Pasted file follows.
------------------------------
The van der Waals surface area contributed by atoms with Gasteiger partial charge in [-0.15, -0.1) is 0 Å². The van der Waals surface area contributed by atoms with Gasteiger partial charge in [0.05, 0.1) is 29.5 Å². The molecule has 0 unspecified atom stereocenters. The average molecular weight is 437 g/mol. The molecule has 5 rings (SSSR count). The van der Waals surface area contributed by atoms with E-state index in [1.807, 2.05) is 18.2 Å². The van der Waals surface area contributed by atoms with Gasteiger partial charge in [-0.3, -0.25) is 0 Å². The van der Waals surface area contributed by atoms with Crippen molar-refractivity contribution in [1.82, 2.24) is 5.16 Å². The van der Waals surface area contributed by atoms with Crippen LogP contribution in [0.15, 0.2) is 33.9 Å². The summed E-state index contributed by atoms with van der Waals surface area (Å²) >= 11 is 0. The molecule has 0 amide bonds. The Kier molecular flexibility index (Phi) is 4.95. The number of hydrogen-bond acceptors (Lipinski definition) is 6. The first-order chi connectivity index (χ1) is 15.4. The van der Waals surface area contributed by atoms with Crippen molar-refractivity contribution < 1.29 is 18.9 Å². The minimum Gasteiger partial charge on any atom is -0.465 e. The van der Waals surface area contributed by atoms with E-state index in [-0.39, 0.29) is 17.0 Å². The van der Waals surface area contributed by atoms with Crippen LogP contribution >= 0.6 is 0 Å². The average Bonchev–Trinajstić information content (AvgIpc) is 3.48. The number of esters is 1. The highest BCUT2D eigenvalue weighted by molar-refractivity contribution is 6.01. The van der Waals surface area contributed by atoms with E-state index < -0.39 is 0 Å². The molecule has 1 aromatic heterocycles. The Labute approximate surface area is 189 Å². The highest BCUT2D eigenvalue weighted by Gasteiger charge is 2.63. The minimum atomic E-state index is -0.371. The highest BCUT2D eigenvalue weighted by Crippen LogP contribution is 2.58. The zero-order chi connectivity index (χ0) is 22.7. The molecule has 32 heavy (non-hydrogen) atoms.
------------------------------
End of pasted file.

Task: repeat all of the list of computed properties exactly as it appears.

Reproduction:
The van der Waals surface area contributed by atoms with Gasteiger partial charge in [-0.15, -0.1) is 0 Å². The van der Waals surface area contributed by atoms with Gasteiger partial charge in [0.05, 0.1) is 29.5 Å². The molecule has 0 unspecified atom stereocenters. The average molecular weight is 437 g/mol. The molecule has 5 rings (SSSR count). The van der Waals surface area contributed by atoms with E-state index in [1.807, 2.05) is 18.2 Å². The van der Waals surface area contributed by atoms with Gasteiger partial charge in [-0.3, -0.25) is 0 Å². The van der Waals surface area contributed by atoms with Crippen molar-refractivity contribution in [1.82, 2.24) is 5.16 Å². The van der Waals surface area contributed by atoms with Crippen LogP contribution in [0.15, 0.2) is 33.9 Å². The summed E-state index contributed by atoms with van der Waals surface area (Å²) >= 11 is 0. The molecule has 0 amide bonds. The Kier molecular flexibility index (Phi) is 4.95. The number of hydrogen-bond acceptors (Lipinski definition) is 6. The first-order chi connectivity index (χ1) is 15.4. The van der Waals surface area contributed by atoms with Crippen molar-refractivity contribution < 1.29 is 18.9 Å². The minimum Gasteiger partial charge on any atom is -0.465 e. The van der Waals surface area contributed by atoms with E-state index in [-0.39, 0.29) is 17.0 Å². The van der Waals surface area contributed by atoms with Crippen LogP contribution >= 0.6 is 0 Å². The average Bonchev–Trinajstić information content (AvgIpc) is 3.48. The number of esters is 1. The highest BCUT2D eigenvalue weighted by molar-refractivity contribution is 6.01. The van der Waals surface area contributed by atoms with E-state index < -0.39 is 0 Å². The molecule has 1 aromatic heterocycles. The Labute approximate surface area is 189 Å². The highest BCUT2D eigenvalue weighted by Gasteiger charge is 2.63. The minimum atomic E-state index is -0.371. The highest BCUT2D eigenvalue weighted by Crippen LogP contribution is 2.58. The zero-order chi connectivity index (χ0) is 22.7. The molecule has 32 heavy (non-hydrogen) atoms.